I learned so many tricks of the trade while assisting at Upstart Studios. I learned how to spot blacks, shade w/craft tint, when to employ the inset [a graphic close-up] on the page, and how to use a fucking ruler. I was very fortunate to not only be friends with Larrondo [he introduced me to Bean Curd Szechwan style during those Halcyon days], but very lucky to be an assistant to such great page-makers as Chaykin, and Simonson. Later on, I took a more alternative route, because, as much as I dreamed about penciling THE FANTASTIC FOUR as a child, the studio experience allowed me to manifest the auteur in me. Chaykin was entirely producing the comics he created, and Simonson was writing his. Even though I started off collaborating with other writers, my Upstart experiences made me want to create and write my own comix. I wanted to tell my own stories. Lo and behold, 18-years later and I'm writing/drawing BILLY DOGMA and drawing a FANTASTIC FOUR comic for Marvel.

The three of us met up at Chaykin's hotel lobby at the Regency and walked over for some pizza and salad. We shot the shit, caught up, talked comic book politic, gave Larrondo a west coast shout on my cell phone, and shared our current projects on the bed of his hotel room. Now that Chaykin has basically quit television and gotten married, he's going full steam ahead with a bunch of creator-owned comix w/DC, including a 96pp graphic novel called MIGHTY LOVE, which looks phenomenal. After the success of AMERICAN FLAGG!, his controversial spins on sacred cows: THE SHADOW, and BLACKHAWK, I thought Chaykin had peaked w/TIME'2, blown his wad on BLACK KISS, telephoned MIDNIGHT MEN, and lost it on POWER & GLORY. BUT -- he found his muse and had his mojo back in spades on MIGHTY LOVE; his most intelligent art and design I've seen him flex his entire career. Don't know if it resonates like AMERICAN FLAGG!, but I mustn't confuse one era of genius with the potential of another. After all, it's context that allows for such cylinder firing clarity. Time only ever dates the magic of artistic integrity, but never detracts its authenticity.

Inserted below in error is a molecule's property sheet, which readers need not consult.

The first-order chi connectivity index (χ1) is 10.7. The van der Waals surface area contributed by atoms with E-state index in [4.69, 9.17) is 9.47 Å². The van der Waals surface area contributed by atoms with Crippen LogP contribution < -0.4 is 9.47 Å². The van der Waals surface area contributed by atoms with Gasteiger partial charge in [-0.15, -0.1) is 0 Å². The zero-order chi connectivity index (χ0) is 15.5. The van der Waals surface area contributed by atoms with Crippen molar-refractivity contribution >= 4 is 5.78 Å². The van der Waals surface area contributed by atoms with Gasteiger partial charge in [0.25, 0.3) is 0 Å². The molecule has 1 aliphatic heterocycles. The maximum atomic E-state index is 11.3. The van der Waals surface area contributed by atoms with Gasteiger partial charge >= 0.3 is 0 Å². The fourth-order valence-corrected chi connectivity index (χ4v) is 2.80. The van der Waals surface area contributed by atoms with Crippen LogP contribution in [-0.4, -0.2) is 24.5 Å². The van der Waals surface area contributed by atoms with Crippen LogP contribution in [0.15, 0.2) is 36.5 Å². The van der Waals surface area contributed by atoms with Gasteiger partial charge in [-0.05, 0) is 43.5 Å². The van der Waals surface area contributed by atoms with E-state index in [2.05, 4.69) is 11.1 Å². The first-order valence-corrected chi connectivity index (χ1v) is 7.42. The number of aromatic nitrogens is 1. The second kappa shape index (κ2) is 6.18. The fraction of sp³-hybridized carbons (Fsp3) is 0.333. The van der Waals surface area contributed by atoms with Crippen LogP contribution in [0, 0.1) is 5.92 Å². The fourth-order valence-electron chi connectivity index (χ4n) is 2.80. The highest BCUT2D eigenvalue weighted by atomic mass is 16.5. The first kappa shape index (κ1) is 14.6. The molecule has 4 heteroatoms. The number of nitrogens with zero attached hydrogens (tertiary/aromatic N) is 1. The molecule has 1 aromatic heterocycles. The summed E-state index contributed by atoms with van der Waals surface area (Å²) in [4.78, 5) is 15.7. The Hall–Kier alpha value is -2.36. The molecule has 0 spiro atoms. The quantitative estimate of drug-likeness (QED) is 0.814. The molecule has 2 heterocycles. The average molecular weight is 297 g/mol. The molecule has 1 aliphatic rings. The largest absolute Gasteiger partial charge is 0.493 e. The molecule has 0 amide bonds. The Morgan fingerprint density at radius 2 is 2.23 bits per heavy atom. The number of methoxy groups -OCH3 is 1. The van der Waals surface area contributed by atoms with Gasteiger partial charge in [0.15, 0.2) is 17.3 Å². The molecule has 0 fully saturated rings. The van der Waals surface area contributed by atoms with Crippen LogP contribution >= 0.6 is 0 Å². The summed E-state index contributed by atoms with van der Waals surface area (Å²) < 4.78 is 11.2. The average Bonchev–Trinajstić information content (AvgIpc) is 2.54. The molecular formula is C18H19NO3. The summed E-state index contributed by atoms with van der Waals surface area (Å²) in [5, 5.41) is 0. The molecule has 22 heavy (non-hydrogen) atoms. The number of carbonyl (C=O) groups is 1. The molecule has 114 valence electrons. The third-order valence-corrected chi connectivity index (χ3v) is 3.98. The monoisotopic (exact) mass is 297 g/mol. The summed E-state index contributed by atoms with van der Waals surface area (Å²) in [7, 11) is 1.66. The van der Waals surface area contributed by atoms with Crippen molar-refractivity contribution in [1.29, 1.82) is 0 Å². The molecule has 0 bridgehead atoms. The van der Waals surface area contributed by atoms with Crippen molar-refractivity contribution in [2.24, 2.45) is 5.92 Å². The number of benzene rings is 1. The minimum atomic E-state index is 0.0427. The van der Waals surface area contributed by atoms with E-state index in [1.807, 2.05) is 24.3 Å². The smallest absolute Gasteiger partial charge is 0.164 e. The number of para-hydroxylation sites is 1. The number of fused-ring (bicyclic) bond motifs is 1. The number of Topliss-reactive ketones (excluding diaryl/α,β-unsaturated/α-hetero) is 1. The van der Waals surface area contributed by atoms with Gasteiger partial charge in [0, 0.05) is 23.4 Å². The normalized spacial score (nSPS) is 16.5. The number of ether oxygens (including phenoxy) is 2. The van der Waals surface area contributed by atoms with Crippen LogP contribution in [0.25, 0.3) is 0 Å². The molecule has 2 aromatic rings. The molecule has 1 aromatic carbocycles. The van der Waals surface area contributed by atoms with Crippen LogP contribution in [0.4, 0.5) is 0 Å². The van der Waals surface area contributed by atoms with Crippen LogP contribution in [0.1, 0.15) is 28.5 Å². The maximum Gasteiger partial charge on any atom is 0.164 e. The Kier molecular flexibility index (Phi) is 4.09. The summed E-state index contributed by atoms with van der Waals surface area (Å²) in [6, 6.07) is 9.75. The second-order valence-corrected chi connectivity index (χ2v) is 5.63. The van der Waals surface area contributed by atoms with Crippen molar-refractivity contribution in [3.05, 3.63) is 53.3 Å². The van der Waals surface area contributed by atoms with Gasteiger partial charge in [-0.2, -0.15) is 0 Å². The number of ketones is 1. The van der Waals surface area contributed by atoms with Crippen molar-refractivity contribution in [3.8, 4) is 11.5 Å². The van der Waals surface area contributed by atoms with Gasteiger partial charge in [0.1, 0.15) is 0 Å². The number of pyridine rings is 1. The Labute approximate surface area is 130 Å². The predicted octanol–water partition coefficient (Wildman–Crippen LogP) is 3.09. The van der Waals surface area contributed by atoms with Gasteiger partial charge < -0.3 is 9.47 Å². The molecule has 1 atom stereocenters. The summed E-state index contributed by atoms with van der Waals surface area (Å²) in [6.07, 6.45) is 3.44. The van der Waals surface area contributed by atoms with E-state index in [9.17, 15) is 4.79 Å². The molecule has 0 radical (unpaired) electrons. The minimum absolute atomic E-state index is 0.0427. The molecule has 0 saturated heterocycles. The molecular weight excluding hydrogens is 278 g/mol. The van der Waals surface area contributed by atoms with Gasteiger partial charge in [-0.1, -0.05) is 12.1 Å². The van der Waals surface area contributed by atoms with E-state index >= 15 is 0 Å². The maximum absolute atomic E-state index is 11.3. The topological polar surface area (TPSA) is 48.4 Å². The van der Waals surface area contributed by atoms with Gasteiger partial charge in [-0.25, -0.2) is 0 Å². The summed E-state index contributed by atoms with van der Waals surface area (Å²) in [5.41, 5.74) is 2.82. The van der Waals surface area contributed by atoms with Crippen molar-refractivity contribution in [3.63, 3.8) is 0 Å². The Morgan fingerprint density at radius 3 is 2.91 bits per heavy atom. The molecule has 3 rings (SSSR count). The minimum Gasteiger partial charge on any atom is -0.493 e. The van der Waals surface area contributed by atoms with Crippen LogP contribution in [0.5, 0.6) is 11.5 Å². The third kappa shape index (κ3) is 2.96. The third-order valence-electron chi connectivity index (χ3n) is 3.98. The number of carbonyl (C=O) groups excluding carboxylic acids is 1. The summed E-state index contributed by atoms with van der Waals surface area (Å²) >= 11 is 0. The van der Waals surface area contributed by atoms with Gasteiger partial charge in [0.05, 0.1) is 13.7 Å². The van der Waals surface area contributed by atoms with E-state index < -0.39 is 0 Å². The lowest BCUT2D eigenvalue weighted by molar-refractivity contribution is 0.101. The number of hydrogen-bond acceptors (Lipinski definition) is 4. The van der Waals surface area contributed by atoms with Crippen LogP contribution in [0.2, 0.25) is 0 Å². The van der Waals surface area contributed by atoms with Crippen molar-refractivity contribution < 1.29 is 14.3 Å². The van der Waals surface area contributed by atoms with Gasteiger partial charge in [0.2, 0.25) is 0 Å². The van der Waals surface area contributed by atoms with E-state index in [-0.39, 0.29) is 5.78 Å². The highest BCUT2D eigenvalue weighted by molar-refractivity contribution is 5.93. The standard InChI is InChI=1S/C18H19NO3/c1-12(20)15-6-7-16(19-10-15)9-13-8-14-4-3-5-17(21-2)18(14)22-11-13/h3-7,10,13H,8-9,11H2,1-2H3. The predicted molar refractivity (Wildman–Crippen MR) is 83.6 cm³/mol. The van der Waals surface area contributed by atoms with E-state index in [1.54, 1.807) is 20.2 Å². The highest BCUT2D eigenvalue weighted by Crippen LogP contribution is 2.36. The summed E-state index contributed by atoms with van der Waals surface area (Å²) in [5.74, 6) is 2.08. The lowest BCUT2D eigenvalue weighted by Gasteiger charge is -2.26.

Chaykin was flying high while Simonson was feeling vexed and a touch blue. After working on A-list franchises at both Marvel & DC for most of his career, doling out a few arcs of his creator-owned STARSLAMMERS, it was his incredible/giving it all he's got/25-issue run on ORION, and its cancellation that caused him alarm. It didn't yield the critical acclaim it deserved and enough of a job security to keep his mojo oiled. A vet/pro/master comix craftsman, Simonson was experiencing a career flux. Currently, he was drawing a new ELRIC series w/writer Michael Moorcock. He digs this stuff like nobody's business, and there's nobody better to draw it. Chaykin and I gave him the heads up that he was rocking those ELRIC pages and to disregard any iota of second-guessing. If any cartoonist I knew should trust their instincts, it's Walter Simonson. Chaykin may hit a grand slam once a decade or two, but there is nobody more innovatively consistent than good old Walt.

Charged to sit in a room with my mentors, we cracked jokes, and told embarrassing stories; like how talented Chaykin was for flipping his SUV within a 5-foot radius of Los Angeles parking space, crushing the vehicles roof and windshields, destroying an air conditioner in his garage, and sliding down his lot -- crashing into his wife's car, and turtling out the side as firemen came to the rescue! Fear of future in comix got me vexed a little but some solid tips from my teachers set me straight. At midnight we called it quits and vowed to get together again soon, as I repaired to the F-train for the long haul home reading Junji Ito’s ‘spiral into horror,’ UZUMAKI.